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Review Question - QID 106533

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QID 106533 (Type "106533" in App Search)
A 25-year-old man presents to the emergency department for evaluation of headache. He states that his headache started 20 minutes prior to arrival. He states that the pain is located around his right eye. He denies fever, visual changes, or any other associated symptoms. He states that he has had several of these headaches over the past several weeks. He has no significant medical history, and smokes one pack of cigarettes most days. His temperature is 98.6°F (37.0°C), pulse is 90, blood pressure is 130/80 mmHg, respirations are 16/min, and pulse oximetry is 99% on room air. On exam, there are no focal neurologic deficits. Lacrimation is noted in the right eye. There is clear rhinorrhea noted. Which of the following is the most likely diagnosis?

Acute angle-closure glaucoma



Cluster headache



Migraine headache



Tension type headache



Trigeminal neuralgia



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This patient with a periorbital headache, lacrimation, rhinorrhea and history of smoking likely has a cluster headache.

Cluster headaches characteristically present with unilateral periorbital pain, and last for 30 minutes to several hours. Pain is often reported to be quite severe. Cluster headache is always accompanied by at least one autonomic symptom, such as lacrimation or rhinorrhea as in this patient. Facial diaphoresis, ptosis, or miosis may also be observed. Often, cluster headaches present in a seasonal pattern, with multiple headaches occurring in the span of several weeks, followed by a headache-free period up to a year in length. While the pathophysiology of cluster headache is not well understood, the diagnosis can be made clinically without any additional laboratory testing or imaging necessary. Treatment of acute cluster headache includes the use of supplemental oxygen and triptan medications. For those with frequent headaches, calcium channel blocking medications are often used for prophylaxis.

Weaver-Agostoni review the diagnostic criteria of CH. Patients must have a severe unilateral headache in the frontal or periorbital area. It must last between 15-180 minutes (if left untreated), and they may occur from once every other day up to 8 times per day. Associated symptoms must be present and include: conjunctival injection, lacrimation, rhinorrhea, eyelid edema, miosis, or ptosis. CH typically occur at the same time every day. The severity of the CH is usually decreased by activity.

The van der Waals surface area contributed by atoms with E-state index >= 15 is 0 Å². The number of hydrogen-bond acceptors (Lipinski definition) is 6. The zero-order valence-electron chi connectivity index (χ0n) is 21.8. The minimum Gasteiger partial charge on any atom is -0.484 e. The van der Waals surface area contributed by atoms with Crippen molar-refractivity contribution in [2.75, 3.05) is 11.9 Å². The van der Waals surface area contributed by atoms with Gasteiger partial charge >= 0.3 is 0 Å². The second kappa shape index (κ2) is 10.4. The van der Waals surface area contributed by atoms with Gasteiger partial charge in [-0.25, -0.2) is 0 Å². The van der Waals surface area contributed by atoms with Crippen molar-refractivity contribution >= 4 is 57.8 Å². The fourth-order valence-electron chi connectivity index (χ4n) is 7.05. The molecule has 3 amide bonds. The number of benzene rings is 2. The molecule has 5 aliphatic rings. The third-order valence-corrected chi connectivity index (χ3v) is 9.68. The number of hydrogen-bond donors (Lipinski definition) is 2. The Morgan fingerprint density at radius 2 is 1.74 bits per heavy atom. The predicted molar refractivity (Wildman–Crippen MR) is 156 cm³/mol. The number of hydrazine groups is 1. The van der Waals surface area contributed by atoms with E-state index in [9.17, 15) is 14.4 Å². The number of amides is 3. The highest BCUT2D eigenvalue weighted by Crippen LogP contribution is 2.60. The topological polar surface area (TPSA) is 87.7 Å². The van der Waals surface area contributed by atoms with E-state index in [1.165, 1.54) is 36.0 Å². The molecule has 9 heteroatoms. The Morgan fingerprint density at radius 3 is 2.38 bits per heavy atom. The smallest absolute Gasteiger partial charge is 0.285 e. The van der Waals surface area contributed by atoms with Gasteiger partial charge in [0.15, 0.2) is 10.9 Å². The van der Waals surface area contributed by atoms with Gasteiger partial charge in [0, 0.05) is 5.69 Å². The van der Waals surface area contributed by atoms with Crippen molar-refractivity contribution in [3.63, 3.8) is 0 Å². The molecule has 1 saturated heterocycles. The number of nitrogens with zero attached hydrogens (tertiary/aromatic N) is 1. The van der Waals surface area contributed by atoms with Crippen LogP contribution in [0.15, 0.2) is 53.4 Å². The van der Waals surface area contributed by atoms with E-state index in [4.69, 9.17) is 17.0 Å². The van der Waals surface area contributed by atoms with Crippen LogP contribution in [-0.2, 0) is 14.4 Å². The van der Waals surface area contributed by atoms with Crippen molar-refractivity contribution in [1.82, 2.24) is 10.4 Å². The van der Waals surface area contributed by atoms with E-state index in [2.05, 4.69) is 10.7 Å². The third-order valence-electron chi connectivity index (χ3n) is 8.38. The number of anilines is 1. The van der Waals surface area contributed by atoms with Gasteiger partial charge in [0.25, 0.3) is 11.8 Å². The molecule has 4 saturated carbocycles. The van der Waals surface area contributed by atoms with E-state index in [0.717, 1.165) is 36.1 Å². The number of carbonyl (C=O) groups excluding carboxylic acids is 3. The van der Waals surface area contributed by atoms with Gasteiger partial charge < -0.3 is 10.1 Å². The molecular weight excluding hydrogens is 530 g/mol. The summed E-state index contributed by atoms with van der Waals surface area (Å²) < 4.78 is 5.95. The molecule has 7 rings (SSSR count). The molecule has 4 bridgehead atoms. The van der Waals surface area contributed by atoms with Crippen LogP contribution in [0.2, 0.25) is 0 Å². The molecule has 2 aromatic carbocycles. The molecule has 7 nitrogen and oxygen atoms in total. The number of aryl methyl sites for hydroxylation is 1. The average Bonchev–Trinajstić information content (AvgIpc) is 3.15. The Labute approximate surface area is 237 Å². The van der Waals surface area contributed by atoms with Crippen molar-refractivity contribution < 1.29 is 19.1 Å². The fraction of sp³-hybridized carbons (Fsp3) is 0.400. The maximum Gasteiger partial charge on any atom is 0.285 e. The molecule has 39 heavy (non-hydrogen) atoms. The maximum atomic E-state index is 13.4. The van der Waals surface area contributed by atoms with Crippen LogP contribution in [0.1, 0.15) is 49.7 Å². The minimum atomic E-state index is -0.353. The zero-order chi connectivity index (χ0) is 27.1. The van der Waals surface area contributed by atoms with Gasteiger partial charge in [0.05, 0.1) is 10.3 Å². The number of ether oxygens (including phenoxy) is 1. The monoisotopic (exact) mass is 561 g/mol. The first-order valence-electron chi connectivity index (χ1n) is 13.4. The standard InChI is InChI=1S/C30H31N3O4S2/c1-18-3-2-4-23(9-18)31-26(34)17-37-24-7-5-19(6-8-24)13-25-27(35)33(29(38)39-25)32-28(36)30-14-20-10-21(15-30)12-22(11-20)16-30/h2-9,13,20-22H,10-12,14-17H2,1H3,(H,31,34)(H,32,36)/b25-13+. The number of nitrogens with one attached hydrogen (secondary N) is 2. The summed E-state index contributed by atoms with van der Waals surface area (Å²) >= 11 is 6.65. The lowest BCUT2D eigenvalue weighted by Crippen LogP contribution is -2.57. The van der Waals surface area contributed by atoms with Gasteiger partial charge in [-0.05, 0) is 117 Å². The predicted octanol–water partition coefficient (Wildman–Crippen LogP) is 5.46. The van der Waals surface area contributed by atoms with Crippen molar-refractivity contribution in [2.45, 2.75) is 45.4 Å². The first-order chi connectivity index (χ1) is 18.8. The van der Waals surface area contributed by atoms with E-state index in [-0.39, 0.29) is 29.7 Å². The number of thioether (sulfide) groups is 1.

Nesbitt et al. briefly discuss the etiology of CHs. CHs are in the class of trigeminal autonomic cephalalgias (TACs). TACs include CH, CPH, hemicrania continua, and SUNCT syndrome. These syndromes typically have unilateral pain of high severity and with frequent recurrence. Autonomic symptoms are also common. Activation of the trigeminovascular reflex through the trigeminocervical complex is regulated by the posterior hypothalamus. Dysregulation of this pathway is thought to mediate both the pain and autonomic symptoms of TACs.

Incorrect Answers:
Answer 1: Acute-angle closure glaucoma often presents with eye pain or a periorbital headache. However, changes in visual acuity would be expected, along with a fixed, mid-dilated pupil on exam. This patient's presentation more strongly suggests cluster headache as the diagnosis.

Answer 3: Migraine headache often presents as a unilateral headache, with associated photophobia, nausea, and vomiting being common. While autonomic symptoms such as this patient's rhinorrhea and lacrimation may also be observed in patients with migraine headache, this patient's presentation more strongly suggests cluster headache as the diagnosis.

Answer 4: Tension type headache characteristically presents with pain in a "band-like" distribution across the head. Periorbital pain, along with rhinorrhea and lacrimation would not be expected and is more suggestive of a cluster headache.

Answer 5: Trigeminal neuralgia presents with pain in the distribution of the trigeminal nerve branches. While periorbital pain may be observed, trigeminal neuralgia typically causes pain lasting only several seconds.

Bullet Summary:
Cluster headache is characterized by periorbital pain occurring in a seasonal pattern with associated autonomic symptoms such as lacrimation or rhinorrhea.

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